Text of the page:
Introducing Guest Blogger Solangel Maldonado

maldonado-solangel.jpgI’m delighted to announce that Professor Solangel Maldonado is joining us for a guest visit. Solangel is a professor of law at Seton Hall Law School where she teaches torts, estates and trusts, a number of family law courses, and a seminar titled Race, Ethnicity & the Law. Her primary research explores how the law can encourage nonresident fathers to maintain and nurture relationships with their children. She also writes about transracial adoption.

Before joining Seton Hall Law School, Solangel clerked for federal district judge Joseph A. Greenaway and was a litigation associate with Kaye, Scholer, Fierman, Hays & Handler, LLP and with Sidley, Austin, Brown & Wood in New York. She received her B.A. from Columbia College and her J.D. from Columbia Law School.

Her recent publications include:

* Beyond Economic Fatherhood: Encouraging Divorced Fathers to Parent, 153 U. Pa. L Rev. 921 (2005)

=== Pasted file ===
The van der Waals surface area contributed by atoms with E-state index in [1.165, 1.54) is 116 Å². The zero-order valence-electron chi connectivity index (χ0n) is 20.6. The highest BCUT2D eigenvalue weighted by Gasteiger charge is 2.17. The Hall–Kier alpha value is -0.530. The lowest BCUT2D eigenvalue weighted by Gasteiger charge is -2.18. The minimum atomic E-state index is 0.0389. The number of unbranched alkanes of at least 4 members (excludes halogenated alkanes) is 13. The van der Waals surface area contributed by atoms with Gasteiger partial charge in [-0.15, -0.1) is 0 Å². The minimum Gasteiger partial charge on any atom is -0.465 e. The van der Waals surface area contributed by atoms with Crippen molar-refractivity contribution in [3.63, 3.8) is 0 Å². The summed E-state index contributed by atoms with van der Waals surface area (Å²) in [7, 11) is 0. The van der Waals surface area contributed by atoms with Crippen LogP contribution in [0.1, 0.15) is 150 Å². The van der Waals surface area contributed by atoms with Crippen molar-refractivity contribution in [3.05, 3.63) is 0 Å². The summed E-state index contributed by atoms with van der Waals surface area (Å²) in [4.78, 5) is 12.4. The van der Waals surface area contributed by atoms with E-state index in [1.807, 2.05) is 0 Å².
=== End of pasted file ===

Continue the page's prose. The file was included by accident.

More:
* Discouraging Racial Preferences in Adoptions, 39 U.C. Davis L. Rev. 1415 (2006)

* Recidivism and Paternal Engagement, 40 Fam. L.Q. 191 (2006)

* Deadbeat or Deadbroke: Redefining Child Support For Poor Fathers, 39 U.C. Davis L. Rev. 991 (2006)

* The Story of the Holyfield Twins: Mississippi Band of Choctaw Indians v. Holyfield, in Family Law Stories (Carol Sanger ed., forthcoming 2007)

You may also like...

2 Responses

  1. Miriam Cherry says:

    Yay! Welcome to the blogosphere. Looking forward to your insights.

  2. Brian J. says:

    RE June 01, 2007

    Facilitating Paternal Involvement

    posted by Solangel Maldonado

    The social and legal forces I discussed last week may have pushed some fathers away from their children. …

    That is why I propose that the law attempt to bring fathers back into their children’s lives by adopting a presumption of joint legal custody and requiring that they participate in their children’s upbringing.”

    **AMEN – what a profound statement, observation and great proposal. You’ve got my support! Please continue to promote the presumption of joint legal custody.**